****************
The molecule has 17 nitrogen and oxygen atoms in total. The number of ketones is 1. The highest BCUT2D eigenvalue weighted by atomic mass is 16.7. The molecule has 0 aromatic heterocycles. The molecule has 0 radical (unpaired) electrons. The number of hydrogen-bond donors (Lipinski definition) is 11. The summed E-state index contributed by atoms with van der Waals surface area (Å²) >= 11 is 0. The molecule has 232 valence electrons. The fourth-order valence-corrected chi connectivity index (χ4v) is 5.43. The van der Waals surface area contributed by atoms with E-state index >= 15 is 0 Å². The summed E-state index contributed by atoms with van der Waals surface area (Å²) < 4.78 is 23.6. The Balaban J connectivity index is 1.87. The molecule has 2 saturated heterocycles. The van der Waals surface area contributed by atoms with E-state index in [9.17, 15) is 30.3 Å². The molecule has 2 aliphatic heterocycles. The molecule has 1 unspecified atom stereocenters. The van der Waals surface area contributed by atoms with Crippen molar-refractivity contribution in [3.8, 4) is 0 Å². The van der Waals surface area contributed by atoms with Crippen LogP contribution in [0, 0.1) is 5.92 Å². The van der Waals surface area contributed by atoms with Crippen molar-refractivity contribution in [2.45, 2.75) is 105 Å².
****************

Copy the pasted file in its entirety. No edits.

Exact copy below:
The molecule has 17 nitrogen and oxygen atoms in total. The number of ketones is 1. The highest BCUT2D eigenvalue weighted by atomic mass is 16.7. The molecule has 0 aromatic heterocycles. The molecule has 0 radical (unpaired) electrons. The number of hydrogen-bond donors (Lipinski definition) is 11. The summed E-state index contributed by atoms with van der Waals surface area (Å²) >= 11 is 0. The molecule has 232 valence electrons. The fourth-order valence-corrected chi connectivity index (χ4v) is 5.43. The van der Waals surface area contributed by atoms with E-state index >= 15 is 0 Å². The summed E-state index contributed by atoms with van der Waals surface area (Å²) < 4.78 is 23.6. The Balaban J connectivity index is 1.87. The molecule has 2 saturated heterocycles. The van der Waals surface area contributed by atoms with E-state index in [9.17, 15) is 30.3 Å². The molecule has 2 aliphatic heterocycles. The molecule has 1 unspecified atom stereocenters. The van der Waals surface area contributed by atoms with Crippen molar-refractivity contribution in [3.8, 4) is 0 Å². The van der Waals surface area contributed by atoms with Crippen LogP contribution in [0, 0.1) is 5.92 Å². The van der Waals surface area contributed by atoms with Crippen molar-refractivity contribution in [2.45, 2.75) is 105 Å².